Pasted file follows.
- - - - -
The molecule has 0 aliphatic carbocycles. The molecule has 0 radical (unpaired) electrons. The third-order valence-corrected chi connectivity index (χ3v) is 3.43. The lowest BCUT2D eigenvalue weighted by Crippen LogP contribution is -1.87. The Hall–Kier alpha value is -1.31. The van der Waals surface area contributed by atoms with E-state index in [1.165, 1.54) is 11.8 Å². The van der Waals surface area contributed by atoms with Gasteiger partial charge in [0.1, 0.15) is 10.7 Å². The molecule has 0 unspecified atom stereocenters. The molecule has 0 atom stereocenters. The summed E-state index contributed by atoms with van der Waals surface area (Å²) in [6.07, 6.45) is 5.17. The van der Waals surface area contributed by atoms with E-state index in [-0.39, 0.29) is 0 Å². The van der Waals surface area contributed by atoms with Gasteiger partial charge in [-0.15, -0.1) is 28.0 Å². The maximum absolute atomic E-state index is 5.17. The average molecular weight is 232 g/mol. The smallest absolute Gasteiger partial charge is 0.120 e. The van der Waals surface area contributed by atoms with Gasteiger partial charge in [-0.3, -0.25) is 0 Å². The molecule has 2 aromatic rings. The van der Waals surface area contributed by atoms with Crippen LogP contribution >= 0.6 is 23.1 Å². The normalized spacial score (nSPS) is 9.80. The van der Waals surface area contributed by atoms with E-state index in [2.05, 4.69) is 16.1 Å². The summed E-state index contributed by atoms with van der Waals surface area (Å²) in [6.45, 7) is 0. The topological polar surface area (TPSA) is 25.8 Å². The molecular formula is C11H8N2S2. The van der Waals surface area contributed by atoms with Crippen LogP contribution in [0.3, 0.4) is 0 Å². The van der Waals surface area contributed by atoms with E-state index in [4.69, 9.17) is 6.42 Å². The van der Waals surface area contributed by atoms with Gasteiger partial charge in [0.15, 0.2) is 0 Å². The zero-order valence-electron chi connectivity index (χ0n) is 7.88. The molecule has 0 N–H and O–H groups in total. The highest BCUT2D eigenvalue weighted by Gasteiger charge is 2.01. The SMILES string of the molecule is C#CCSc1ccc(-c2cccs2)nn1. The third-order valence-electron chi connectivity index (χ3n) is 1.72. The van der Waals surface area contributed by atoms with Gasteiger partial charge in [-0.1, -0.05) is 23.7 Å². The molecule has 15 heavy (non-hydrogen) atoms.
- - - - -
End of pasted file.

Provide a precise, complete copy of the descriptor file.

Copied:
The molecule has 0 aliphatic carbocycles. The molecule has 0 radical (unpaired) electrons. The third-order valence-corrected chi connectivity index (χ3v) is 3.43. The lowest BCUT2D eigenvalue weighted by Crippen LogP contribution is -1.87. The Hall–Kier alpha value is -1.31. The van der Waals surface area contributed by atoms with E-state index in [1.165, 1.54) is 11.8 Å². The van der Waals surface area contributed by atoms with Gasteiger partial charge in [0.1, 0.15) is 10.7 Å². The molecule has 0 unspecified atom stereocenters. The molecule has 0 atom stereocenters. The summed E-state index contributed by atoms with van der Waals surface area (Å²) in [6.07, 6.45) is 5.17. The van der Waals surface area contributed by atoms with E-state index in [-0.39, 0.29) is 0 Å². The van der Waals surface area contributed by atoms with Gasteiger partial charge in [-0.15, -0.1) is 28.0 Å². The maximum absolute atomic E-state index is 5.17. The average molecular weight is 232 g/mol. The smallest absolute Gasteiger partial charge is 0.120 e. The van der Waals surface area contributed by atoms with Gasteiger partial charge in [-0.3, -0.25) is 0 Å². The molecule has 2 aromatic rings. The van der Waals surface area contributed by atoms with Crippen LogP contribution >= 0.6 is 23.1 Å². The normalized spacial score (nSPS) is 9.80. The van der Waals surface area contributed by atoms with E-state index in [2.05, 4.69) is 16.1 Å². The summed E-state index contributed by atoms with van der Waals surface area (Å²) in [6.45, 7) is 0. The topological polar surface area (TPSA) is 25.8 Å². The molecular formula is C11H8N2S2. The van der Waals surface area contributed by atoms with Crippen LogP contribution in [0.3, 0.4) is 0 Å². The van der Waals surface area contributed by atoms with E-state index in [4.69, 9.17) is 6.42 Å². The van der Waals surface area contributed by atoms with Gasteiger partial charge in [0.15, 0.2) is 0 Å². The zero-order valence-electron chi connectivity index (χ0n) is 7.88. The molecule has 0 N–H and O–H groups in total. The highest BCUT2D eigenvalue weighted by Gasteiger charge is 2.01. The SMILES string of the molecule is C#CCSc1ccc(-c2cccs2)nn1. The third-order valence-electron chi connectivity index (χ3n) is 1.72. The van der Waals surface area contributed by atoms with Gasteiger partial charge in [-0.1, -0.05) is 23.7 Å². The molecule has 15 heavy (non-hydrogen) atoms.